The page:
Mystery ancient sea creature stalks fish to their death off coast of Devon
A LOCH NESS type creature with a long neck and small head has been snapped stalking a shoal of fish - just yards off the British coast.
The fish were so terrified they beached themselves just seconds later.
The strange Plesiosaur-like creature was spotted just 30 yards off the Devon coast by locals who reported a sighting of what they first thought was a turtle.
But pictures taken by one of the baffled witnesses reveal its neck is far too long for any known sea turtle.
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Experts are scratching their heads and are totally baffled by the sighting.
Gill Pearce photographed the creature following a shoal of fish at Saltern Cove in Paignton, Devon, on July 27.
She at first thought it was a large sea turtle but baffled experts say it doesn't fit the description because the greenish- brown beast with a small reptile head has too long a neck.
Mrs Pearce reported her sighting to the Marine Conservation Society where it was studied by sea life experts.
"Gill Pearce spotted the creature about 20 metres from the bay at Saltern Cove, near Goodrington," said Clare Fischer from the MCS.
"It was observed at about 15.30 on 27 July but by the time she had got her camera it had moved further out.
"She spotted it following a shoal of fish which beached themselves in Saltern Cove.
"The creature remained in the sea, then went out again and followed the shoal - this indicates it's not a turtle as they only eat jellyfish.
"We would love to know if other people have seen anything like this in the same area and can help clear up the mystery."
Some people think the sea sighting could be linked to that of a sperm whale sighted off south Devon recently but Clare thinks not.
"They [sperm whales] wouldn't come that close inshore and the reptilian-like head counts that out - at least that's what the experts are saying!"
The sighting has caused a stir on the MCS website too where theories range from sea serpent to salt water crocodile.
An MCS spokesman said: "It was reported as a turtle as it had large front flippers and small back flippers and what appeared to be a shell but was also said to have a small head on a thin neck about two-feet long which craned above the surface like a Plesiosaur.
"It's described as being as long as a sea lion with a long neck which floated at the same height in the water all the time."
"This is not a fake.
"The problem is the distance and clarity from which the photos were taken.
"The lady thought it may have been a turtle - but turtles don't chase fish
"It was reported as a turtle as it had large front flippers and small back flippers and what appeared to be a shell.
"But it was also said to have a small head on a thin neck about two feet long, which craned above the surface like a Plesiosaur.
"No sea turtles do that with their heads and we do not know of similarly described freshwater turtles that grow so big.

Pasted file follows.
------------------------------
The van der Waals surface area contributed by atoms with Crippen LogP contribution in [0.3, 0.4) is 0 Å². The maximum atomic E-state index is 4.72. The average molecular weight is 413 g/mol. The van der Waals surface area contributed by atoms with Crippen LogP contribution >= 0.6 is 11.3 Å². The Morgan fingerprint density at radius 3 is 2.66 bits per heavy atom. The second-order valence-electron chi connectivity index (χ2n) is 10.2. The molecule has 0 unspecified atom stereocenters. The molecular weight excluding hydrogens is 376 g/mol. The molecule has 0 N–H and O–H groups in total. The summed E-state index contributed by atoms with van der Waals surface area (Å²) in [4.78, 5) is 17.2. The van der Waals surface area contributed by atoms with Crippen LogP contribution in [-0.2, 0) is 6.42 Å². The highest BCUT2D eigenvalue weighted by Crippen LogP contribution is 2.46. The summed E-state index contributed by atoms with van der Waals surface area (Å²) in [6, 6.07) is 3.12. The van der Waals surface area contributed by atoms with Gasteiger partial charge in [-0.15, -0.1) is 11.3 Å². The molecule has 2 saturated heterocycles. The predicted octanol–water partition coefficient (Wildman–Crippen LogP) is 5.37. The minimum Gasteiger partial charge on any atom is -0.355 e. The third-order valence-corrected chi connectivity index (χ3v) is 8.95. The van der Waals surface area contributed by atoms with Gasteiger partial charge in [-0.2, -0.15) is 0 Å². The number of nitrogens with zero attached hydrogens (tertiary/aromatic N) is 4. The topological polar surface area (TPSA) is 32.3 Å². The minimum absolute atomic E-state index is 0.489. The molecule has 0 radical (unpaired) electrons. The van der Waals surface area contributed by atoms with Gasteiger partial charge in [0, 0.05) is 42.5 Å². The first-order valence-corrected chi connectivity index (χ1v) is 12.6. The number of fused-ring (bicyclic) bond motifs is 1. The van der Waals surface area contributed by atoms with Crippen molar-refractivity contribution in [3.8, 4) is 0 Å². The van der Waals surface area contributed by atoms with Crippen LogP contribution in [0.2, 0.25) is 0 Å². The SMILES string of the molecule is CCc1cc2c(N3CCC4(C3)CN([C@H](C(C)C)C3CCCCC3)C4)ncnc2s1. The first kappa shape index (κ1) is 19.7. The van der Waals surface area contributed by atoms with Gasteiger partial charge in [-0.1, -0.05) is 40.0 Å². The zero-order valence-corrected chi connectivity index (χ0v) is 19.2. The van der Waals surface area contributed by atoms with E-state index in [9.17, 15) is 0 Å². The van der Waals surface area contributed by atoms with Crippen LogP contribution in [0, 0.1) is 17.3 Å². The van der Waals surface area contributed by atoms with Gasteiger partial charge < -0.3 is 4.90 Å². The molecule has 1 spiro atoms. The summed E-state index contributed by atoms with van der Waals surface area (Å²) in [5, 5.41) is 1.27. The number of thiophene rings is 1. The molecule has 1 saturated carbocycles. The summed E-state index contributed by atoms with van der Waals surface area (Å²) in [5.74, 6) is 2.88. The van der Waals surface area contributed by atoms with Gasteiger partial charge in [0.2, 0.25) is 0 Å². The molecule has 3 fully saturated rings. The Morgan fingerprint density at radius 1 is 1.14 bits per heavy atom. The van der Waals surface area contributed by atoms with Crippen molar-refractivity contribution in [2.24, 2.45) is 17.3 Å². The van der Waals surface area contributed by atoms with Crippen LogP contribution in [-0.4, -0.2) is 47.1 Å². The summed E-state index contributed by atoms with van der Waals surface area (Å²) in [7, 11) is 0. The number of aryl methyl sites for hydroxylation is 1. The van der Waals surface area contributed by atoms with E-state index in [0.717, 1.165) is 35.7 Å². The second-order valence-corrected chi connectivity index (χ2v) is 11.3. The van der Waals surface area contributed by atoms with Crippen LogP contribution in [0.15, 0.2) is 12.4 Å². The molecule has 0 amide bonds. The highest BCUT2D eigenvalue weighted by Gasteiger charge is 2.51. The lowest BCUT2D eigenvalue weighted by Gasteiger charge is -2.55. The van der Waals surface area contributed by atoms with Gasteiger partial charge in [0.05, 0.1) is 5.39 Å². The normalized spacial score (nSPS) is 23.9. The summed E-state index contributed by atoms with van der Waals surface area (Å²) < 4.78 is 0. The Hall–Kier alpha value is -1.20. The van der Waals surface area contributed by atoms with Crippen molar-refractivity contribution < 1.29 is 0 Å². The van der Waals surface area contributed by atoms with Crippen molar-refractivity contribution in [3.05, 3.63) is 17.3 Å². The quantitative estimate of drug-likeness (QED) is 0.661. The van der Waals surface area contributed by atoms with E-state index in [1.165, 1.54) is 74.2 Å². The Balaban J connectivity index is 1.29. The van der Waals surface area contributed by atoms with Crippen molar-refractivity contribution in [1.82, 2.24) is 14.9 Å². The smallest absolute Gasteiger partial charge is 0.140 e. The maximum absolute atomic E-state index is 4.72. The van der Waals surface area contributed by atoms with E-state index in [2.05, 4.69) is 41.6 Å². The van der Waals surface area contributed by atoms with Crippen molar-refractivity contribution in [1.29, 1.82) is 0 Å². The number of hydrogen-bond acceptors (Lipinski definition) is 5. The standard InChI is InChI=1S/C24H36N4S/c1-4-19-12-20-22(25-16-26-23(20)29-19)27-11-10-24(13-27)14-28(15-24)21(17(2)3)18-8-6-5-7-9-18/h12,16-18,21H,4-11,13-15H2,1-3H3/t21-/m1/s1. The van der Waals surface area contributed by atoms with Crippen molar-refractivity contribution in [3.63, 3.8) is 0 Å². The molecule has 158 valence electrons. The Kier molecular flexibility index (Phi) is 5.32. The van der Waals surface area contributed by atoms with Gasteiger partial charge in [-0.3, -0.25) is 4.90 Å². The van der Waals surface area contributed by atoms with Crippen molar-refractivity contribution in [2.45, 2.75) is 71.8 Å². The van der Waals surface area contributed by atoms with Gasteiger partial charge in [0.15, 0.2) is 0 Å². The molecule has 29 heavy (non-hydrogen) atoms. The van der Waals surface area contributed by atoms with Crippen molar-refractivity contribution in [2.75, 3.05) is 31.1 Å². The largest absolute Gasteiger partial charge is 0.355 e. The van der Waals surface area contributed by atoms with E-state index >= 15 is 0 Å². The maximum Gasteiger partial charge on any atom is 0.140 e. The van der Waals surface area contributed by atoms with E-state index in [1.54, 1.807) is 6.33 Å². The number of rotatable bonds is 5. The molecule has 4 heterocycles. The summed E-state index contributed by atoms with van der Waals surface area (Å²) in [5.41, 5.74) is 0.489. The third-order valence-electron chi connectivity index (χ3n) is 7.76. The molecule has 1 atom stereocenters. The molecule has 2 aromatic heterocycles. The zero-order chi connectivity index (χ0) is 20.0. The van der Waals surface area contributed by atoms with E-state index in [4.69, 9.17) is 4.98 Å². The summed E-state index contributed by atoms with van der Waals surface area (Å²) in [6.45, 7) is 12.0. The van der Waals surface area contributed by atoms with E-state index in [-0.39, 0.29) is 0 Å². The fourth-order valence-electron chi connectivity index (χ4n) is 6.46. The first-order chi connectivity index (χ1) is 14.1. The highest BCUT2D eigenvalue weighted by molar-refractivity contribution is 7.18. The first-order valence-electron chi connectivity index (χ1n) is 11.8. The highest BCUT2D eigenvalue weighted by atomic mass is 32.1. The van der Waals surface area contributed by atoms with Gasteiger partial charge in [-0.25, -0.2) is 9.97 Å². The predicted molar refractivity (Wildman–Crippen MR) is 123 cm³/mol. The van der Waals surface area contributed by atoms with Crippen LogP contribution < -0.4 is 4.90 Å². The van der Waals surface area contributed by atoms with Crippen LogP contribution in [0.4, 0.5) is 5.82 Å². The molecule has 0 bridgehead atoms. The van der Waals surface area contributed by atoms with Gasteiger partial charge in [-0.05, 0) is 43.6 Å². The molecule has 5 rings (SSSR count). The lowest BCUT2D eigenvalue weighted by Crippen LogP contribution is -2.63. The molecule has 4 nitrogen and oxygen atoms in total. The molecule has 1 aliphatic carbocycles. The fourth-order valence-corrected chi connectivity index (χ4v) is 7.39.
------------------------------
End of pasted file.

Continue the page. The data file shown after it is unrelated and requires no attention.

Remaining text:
"So at the moment it is 'unidentified' - the person who reported it has trawled the internet and says the closest ID fit is a giant green sea turtle - but the description of the head doesn't add up."
The organisation has now asked for people to keep a keen watch on the seas off South Devon and appealed for more photos to be taken., adding: "If you live or are visiting down near Saltern Cove Goodrington, near Paignton please keep your eyes on the sea and let us know if you see anything - and keep your camera by your side just in case."
Peter Richardson, MCS biodiversity programme manager, said: "It might be a green turtle but they are usually the size of a dinner plate.
"It could be another Lock Ness monster or a number of things.
"At the moment it's an unidentified mystery creature and we don't know what it is.
"Two people have reported seeing a creature about three metres long with a small head on a two-and-a-half foot neck which came out of the water to look around.
"From the photographs it looks like it could be a basking shark and the tail fin could have been mistaken for a head but the people who saw it said it had large flippers and was about the size of a sea lion.
"It could be a crocodile but they are not seen very often and I called the local zoo to ask if anything had escaped but they said they didn't know what it was.
"It would be great to find out what it is so we are asking people in the area to look out for it."
Plesiosaurs were aquatic reptiles that became extinct 65 million years ago.
A typical plesiosaur had a long neck, four large flippers, short pointed tail and ranged from two metres to 20 metres long.
They are described as resembling a snake threaded through the shell of a turtle.
They would swim below the surface of the water and use their long flexible necks to snap up fish.
Plesiosaur skeletons have been discovered on every continent and were first found in Britain in the early 1800s.